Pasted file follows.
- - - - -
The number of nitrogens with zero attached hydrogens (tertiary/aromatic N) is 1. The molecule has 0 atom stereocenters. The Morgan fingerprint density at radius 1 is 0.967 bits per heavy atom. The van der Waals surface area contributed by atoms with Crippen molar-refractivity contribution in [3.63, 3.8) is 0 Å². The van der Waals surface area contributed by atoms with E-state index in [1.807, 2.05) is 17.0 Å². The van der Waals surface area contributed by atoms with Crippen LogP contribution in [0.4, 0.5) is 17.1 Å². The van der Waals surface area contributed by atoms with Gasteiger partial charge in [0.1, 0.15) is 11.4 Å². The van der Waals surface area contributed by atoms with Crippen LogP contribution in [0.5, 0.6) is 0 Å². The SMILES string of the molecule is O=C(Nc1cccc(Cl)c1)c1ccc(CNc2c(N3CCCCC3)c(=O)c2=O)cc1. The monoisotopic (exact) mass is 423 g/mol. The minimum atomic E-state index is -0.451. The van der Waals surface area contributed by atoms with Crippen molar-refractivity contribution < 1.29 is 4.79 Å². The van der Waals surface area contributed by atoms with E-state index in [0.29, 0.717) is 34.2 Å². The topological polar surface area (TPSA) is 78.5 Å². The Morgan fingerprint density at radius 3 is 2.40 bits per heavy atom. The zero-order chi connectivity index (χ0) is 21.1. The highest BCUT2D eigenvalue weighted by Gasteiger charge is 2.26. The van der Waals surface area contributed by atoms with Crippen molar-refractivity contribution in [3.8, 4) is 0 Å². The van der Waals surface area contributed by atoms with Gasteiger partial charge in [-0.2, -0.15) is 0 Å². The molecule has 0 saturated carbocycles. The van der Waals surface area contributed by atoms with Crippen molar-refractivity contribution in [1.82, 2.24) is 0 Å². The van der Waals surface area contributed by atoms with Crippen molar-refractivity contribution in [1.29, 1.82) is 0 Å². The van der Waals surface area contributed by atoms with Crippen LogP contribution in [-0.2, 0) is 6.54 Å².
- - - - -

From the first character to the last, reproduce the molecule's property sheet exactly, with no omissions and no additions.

The number of nitrogens with zero attached hydrogens (tertiary/aromatic N) is 1. The molecule has 0 atom stereocenters. The Morgan fingerprint density at radius 1 is 0.967 bits per heavy atom. The van der Waals surface area contributed by atoms with Crippen molar-refractivity contribution in [3.63, 3.8) is 0 Å². The van der Waals surface area contributed by atoms with E-state index in [1.807, 2.05) is 17.0 Å². The van der Waals surface area contributed by atoms with Crippen LogP contribution in [0.4, 0.5) is 17.1 Å². The van der Waals surface area contributed by atoms with Gasteiger partial charge in [0.1, 0.15) is 11.4 Å². The van der Waals surface area contributed by atoms with Crippen LogP contribution in [0.5, 0.6) is 0 Å². The SMILES string of the molecule is O=C(Nc1cccc(Cl)c1)c1ccc(CNc2c(N3CCCCC3)c(=O)c2=O)cc1. The monoisotopic (exact) mass is 423 g/mol. The minimum atomic E-state index is -0.451. The van der Waals surface area contributed by atoms with Crippen molar-refractivity contribution < 1.29 is 4.79 Å². The van der Waals surface area contributed by atoms with E-state index in [0.29, 0.717) is 34.2 Å². The topological polar surface area (TPSA) is 78.5 Å². The Morgan fingerprint density at radius 3 is 2.40 bits per heavy atom. The zero-order chi connectivity index (χ0) is 21.1. The highest BCUT2D eigenvalue weighted by Gasteiger charge is 2.26. The van der Waals surface area contributed by atoms with Crippen molar-refractivity contribution in [3.8, 4) is 0 Å². The van der Waals surface area contributed by atoms with Gasteiger partial charge in [-0.2, -0.15) is 0 Å². The molecule has 0 saturated carbocycles. The van der Waals surface area contributed by atoms with Crippen molar-refractivity contribution in [1.82, 2.24) is 0 Å². The van der Waals surface area contributed by atoms with Crippen molar-refractivity contribution in [1.29, 1.82) is 0 Å². The van der Waals surface area contributed by atoms with Crippen LogP contribution in [-0.2, 0) is 6.54 Å².